Properties of newly formed dust grains in the luminous Type IIn supernova 2010jl

Maeda, K. ; Nozawa, T. ; Sahu, D. K. ; Minowa, Y. ; Motohara, K. ; Ueno, I. ; Folatelli, G. ; Pyo, T.-S. ; Kitagawa, Y. ; Kawabata, K. S. ; Anupama, G. C. ; Kozasa, T. ; Moriya, T. J. ; Yamanaka, M. ; Nomoto, K. ; Bersten, M. ; Quimby, R. ; Iye, M. (2013) Properties of newly formed dust grains in the luminous Type IIn supernova 2010jl Astrophysical Journal, 776 (1). Article ID 5, 16 pages. ISSN 0004-637X

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Supernovae (SNe) have been proposed to be the main production sites of dust grains in the universe. However, our knowledge of their importance to dust production is limited by observationally poor constraints on the nature and amount of dust particles produced by individual SNe. In this paper, we present a spectrum covering optical through near-Infrared (NIR) light of the luminous Type IIn supernova 2010jl around one and a half years after the explosion. This unique data set reveals multiple signatures of newly formed dust particles. The NIR portion of the spectrum provides a rare example where thermal emission from newly formed hot dust grains is clearly detected. We determine the main population of the dust species to be carbon grains at a temperature of ~1350-1450 K at this epoch. The mass of the dust grains is derived to be ~(7.5-8.5) × 10–4 M ☉. Hydrogen emission lines show wavelength-dependent absorption, which provides a good estimate of the typical size of the newly formed dust grains (≲ 0.1 μm, and most likely ≲ 0.01 μm). We believe the dust grains were formed in a dense cooling shell as a result of a strong SN-circumstellar media (CSM) interaction. The dust grains occupy ~10% of the emitting volume, suggesting an inhomogeneous, clumpy structure. The average CSM density must be ≳ 3 × 107 cm–3, corresponding to a mass loss rate of gsim 0.02 M ☉ yr–1 (for a mass loss wind velocity of ~100 km s–1). This strongly supports a scenario in which SN 2010jl and probably other luminous SNe IIn are powered by strong interactions within very dense CSM, perhaps created by Luminous-Blue-Variable-like eruptions within the last century before the explosion.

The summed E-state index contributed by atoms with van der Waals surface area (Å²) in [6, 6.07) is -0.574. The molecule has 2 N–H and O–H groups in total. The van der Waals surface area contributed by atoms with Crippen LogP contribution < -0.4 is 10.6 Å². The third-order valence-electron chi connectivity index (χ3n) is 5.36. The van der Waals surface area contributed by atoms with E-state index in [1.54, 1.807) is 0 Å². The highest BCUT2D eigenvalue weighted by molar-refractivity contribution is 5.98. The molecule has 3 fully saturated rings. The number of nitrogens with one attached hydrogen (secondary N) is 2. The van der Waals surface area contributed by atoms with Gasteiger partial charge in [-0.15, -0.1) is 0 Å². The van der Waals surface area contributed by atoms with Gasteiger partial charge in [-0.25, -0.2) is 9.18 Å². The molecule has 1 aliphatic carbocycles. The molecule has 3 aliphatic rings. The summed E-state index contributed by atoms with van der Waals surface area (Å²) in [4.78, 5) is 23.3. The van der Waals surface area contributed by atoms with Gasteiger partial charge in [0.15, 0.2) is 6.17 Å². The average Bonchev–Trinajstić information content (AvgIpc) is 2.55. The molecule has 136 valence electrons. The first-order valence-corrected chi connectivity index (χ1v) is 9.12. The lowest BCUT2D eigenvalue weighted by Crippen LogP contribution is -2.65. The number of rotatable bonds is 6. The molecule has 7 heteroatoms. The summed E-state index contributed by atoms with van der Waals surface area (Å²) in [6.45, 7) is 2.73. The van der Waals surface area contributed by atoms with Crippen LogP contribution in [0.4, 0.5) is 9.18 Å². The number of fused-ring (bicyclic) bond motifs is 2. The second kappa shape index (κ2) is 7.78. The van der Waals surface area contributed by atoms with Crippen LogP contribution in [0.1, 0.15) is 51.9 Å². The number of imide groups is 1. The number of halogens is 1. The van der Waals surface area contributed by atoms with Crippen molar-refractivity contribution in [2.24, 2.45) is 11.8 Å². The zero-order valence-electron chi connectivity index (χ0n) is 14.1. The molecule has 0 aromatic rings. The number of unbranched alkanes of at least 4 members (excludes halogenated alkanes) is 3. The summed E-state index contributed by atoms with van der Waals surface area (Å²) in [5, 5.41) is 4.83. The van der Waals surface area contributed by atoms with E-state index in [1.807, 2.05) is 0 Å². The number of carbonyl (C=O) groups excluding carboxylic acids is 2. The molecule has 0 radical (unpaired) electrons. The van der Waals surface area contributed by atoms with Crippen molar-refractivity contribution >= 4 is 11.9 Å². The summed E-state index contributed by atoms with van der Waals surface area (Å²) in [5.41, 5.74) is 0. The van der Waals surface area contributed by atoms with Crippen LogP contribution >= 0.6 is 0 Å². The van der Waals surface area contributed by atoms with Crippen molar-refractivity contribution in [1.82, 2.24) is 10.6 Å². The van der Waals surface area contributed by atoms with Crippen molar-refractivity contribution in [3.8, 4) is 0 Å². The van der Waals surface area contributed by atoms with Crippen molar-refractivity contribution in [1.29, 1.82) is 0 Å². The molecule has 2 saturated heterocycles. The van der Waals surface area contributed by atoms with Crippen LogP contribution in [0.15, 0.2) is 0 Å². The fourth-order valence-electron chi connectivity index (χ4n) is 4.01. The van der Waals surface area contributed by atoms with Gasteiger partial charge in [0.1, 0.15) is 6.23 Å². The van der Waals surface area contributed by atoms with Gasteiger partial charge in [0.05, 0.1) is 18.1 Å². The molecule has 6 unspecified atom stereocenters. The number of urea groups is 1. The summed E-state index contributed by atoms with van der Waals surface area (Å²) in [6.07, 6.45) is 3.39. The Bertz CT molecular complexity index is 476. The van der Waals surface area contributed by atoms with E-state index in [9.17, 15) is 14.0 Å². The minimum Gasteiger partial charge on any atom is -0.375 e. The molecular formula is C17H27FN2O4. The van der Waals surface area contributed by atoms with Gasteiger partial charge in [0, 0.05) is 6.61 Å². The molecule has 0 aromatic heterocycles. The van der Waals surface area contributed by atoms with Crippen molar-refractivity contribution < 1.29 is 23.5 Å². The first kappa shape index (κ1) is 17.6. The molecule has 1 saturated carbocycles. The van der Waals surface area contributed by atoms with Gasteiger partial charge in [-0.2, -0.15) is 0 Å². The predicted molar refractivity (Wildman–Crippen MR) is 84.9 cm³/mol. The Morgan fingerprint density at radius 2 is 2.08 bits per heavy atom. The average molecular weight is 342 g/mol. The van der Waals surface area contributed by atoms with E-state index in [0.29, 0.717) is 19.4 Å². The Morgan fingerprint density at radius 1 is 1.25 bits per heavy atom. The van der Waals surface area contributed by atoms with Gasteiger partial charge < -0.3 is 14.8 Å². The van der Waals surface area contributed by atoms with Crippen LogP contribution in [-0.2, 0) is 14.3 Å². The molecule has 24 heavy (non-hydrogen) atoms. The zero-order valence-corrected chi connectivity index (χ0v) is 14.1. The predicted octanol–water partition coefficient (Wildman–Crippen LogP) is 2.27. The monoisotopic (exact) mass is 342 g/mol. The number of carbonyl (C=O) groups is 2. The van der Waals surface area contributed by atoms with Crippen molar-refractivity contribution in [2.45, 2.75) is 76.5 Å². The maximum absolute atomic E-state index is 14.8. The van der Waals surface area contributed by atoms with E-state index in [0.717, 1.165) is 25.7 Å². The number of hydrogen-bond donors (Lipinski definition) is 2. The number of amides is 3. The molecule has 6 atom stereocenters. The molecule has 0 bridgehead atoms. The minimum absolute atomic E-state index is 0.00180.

Item Type:Article
Source:Copyright of this article belongs to American Astronomical Society.
Keywords:Dust, Extinction; Infrared: Stars; Shock Waves; Supernovae: Individual (SN 2010jl)Online-only Material: Color Figures
ID Code:100482
Deposited On:10 Dec 2016 12:20
Last Modified:10 Dec 2016 12:20

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